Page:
The Joy of Jaboticaba: This Striking Tree Bears Grape-Like Delights
Dec 31, 2010 12:01PM
● By Beth Davis
Frank DeNardis is on a mission to educate and inform Southwest Floridians about the joys of growing tropical fruit in their own backyard. His 1.25-acre property in North Naples boasts more than 80 organically grown tropical fruit trees, including avocado, papaya, mango, banana, lemon and starfruit. He and his wife Mary not only enjoy the fruits of their labor, but also are happy to share their bounty with visitors.
What began as a hobby nearly 20 years ago has turned into a full-fledged business. DeNardis also holds a wholesale license to sell potted trees. “If someone is looking for a certain variety and I don’t have it, I can usually get it for him or her,” he says.
One fruit tree that DeNardis is particularly excited about is the jaboticaba, also called the Brazilian grape tree. Native to Brazil, Argentina and Paraguay, the jaboticaba is a striking variety, with flowers and fruit that grow right on the branches, sometimes covering the entire tree. The deep purple fruit, almost black in color, is similar in taste and texture to grapes, but with a thicker skin; its white pulp is sweet, aromatic and rich, with a soft, gelatinous texture. The fruit can be eaten fresh or made into jelly, jam, juice or wine. Both fruit and juice are well preserved by freezing.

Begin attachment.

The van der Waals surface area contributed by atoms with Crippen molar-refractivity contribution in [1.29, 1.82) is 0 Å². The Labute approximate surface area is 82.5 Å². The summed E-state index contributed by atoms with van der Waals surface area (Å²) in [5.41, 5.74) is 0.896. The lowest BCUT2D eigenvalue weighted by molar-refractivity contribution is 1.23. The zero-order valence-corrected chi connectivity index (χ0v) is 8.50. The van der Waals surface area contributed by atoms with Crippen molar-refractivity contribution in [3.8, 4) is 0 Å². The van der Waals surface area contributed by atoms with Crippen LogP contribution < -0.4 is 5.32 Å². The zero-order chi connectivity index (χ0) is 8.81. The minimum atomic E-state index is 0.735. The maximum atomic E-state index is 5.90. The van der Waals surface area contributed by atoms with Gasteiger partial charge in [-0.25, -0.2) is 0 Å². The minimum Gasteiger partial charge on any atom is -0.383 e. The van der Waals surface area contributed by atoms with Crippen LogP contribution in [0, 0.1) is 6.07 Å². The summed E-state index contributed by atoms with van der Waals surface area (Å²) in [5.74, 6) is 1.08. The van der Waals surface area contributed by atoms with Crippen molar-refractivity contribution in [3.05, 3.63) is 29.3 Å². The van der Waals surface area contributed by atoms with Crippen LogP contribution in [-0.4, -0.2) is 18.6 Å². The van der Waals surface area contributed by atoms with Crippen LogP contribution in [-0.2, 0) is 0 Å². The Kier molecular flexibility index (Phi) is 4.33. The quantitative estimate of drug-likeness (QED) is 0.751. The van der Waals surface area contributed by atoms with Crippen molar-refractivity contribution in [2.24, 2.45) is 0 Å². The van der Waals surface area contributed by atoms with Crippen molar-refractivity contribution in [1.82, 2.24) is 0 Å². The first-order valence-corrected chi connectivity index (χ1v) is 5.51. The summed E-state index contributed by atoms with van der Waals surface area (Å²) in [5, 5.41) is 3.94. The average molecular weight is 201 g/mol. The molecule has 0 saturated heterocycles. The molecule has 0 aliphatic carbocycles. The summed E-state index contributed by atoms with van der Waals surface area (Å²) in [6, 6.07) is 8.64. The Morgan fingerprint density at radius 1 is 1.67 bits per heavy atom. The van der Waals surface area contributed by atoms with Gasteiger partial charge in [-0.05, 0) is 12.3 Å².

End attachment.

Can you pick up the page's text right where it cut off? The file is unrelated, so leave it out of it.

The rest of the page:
According to Charles Boning, author of Florida’s Best Fruiting Plants, the jaboticaba is a small evergreen tree, averaging 15 to 20 inches in height in Florida. “As the tree matures, the trunk and major branches take on a gnarled, ancient appearance,” he notes.
Jaboticabas can be planted singly or established as a hedge, with six feet between the centers of the trees. Boning explains that when planted as a hedge, trimming the foliage does not significantly reduce production, because the fruit grows on older, interior wood.
Slow-growing, jaboticaba seedlings usually require nine to 10 years before they bear fruit. Those sold by DeNardis are eight to nine years old, so buyers don’t have to wait quite so long to enjoy the tree’s deep purple delights.
Once fruit production begins, it increases each year until the tree reaches maturity at about 25 years. In its prime, the jaboticaba bears fruit profusely and repeatedly, often four to five times per year. Fruiting is foretold by the appearance of hundreds of tiny polyps on the bark. These swell into small, green buds that soon burst into clusters of tufted, white flowers. Boning says that two days after they appear, the flowers begin to dry up; and then the fruit will form among the dried flowers.
DeNardis says the jaboticaba can be planted any time of year, but it must receive an adequate supply of water. “If the top part of the soil dries out, the leaves begin to wilt, and the tree may suffer damage,” he notes. “Water with a hose, not a sprinkler system, to ensure that water reaches the roots.
Few pests or diseases affect the jaboticaba in Florida, due to the tough skin of the fruit. When asked if he does anything to treat for pests, DeNardis laughs and says, “No, I just share it with them. Besides, keeping a tree healthy is what will keep pests away.”
Jaboticaba fruit contains compounds similar to those found in cranberries, grapes and other related species that offer anti-inflammatory and antioxidant qualities. The advantages of this fresh fruit have certainly benefited DeNardis—at 89, he spends an average of four to five hours per day tending his tropical garden, and he shows no signs of slowing down.
For more information or to make an appointment to visit Frank DeNardis’ nursery, located at 108 Viking Way, in Palm River Estates, in Naples, call 239-597-8359.